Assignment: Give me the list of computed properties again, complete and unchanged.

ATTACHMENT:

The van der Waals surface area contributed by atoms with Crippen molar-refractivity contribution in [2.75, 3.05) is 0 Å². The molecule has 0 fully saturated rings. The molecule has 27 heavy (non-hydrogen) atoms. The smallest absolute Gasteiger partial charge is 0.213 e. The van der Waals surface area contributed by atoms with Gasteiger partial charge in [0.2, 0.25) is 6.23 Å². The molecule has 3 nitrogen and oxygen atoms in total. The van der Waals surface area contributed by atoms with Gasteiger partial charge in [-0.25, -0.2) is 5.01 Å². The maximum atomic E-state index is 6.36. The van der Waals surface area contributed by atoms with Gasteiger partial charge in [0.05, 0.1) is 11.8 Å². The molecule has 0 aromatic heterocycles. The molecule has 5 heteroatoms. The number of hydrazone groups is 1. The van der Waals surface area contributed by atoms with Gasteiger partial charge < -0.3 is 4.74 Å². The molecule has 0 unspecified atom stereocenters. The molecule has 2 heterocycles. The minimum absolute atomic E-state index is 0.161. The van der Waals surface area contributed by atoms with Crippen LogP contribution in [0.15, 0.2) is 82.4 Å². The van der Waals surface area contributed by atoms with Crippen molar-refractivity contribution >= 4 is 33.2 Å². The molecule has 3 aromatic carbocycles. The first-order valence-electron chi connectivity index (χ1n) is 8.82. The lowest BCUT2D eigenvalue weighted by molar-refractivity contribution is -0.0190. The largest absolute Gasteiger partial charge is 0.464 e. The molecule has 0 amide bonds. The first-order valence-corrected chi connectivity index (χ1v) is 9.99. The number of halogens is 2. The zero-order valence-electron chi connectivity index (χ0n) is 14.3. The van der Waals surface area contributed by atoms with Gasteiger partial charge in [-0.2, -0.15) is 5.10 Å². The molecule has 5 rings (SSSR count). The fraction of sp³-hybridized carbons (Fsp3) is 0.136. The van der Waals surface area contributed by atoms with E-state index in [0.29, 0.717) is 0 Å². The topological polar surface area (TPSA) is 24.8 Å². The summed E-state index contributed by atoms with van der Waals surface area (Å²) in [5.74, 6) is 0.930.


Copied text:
The van der Waals surface area contributed by atoms with Crippen molar-refractivity contribution in [2.75, 3.05) is 0 Å². The molecule has 0 fully saturated rings. The molecule has 27 heavy (non-hydrogen) atoms. The smallest absolute Gasteiger partial charge is 0.213 e. The van der Waals surface area contributed by atoms with Gasteiger partial charge in [0.2, 0.25) is 6.23 Å². The molecule has 3 nitrogen and oxygen atoms in total. The van der Waals surface area contributed by atoms with Gasteiger partial charge in [-0.25, -0.2) is 5.01 Å². The maximum atomic E-state index is 6.36. The van der Waals surface area contributed by atoms with Gasteiger partial charge in [0.05, 0.1) is 11.8 Å². The molecule has 0 aromatic heterocycles. The molecule has 5 heteroatoms. The number of hydrazone groups is 1. The van der Waals surface area contributed by atoms with Gasteiger partial charge < -0.3 is 4.74 Å². The molecule has 0 unspecified atom stereocenters. The molecule has 2 heterocycles. The minimum absolute atomic E-state index is 0.161. The van der Waals surface area contributed by atoms with Crippen LogP contribution in [0.15, 0.2) is 82.4 Å². The van der Waals surface area contributed by atoms with Crippen molar-refractivity contribution >= 4 is 33.2 Å². The molecule has 3 aromatic carbocycles. The first-order valence-electron chi connectivity index (χ1n) is 8.82. The lowest BCUT2D eigenvalue weighted by molar-refractivity contribution is -0.0190. The largest absolute Gasteiger partial charge is 0.464 e. The molecule has 0 amide bonds. The first-order valence-corrected chi connectivity index (χ1v) is 9.99. The number of halogens is 2. The zero-order valence-electron chi connectivity index (χ0n) is 14.3. The van der Waals surface area contributed by atoms with Gasteiger partial charge in [-0.2, -0.15) is 5.10 Å². The molecule has 5 rings (SSSR count). The fraction of sp³-hybridized carbons (Fsp3) is 0.136. The van der Waals surface area contributed by atoms with E-state index in [0.29, 0.717) is 0 Å². The topological polar surface area (TPSA) is 24.8 Å². The summed E-state index contributed by atoms with van der Waals surface area (Å²) in [5.74, 6) is 0.930.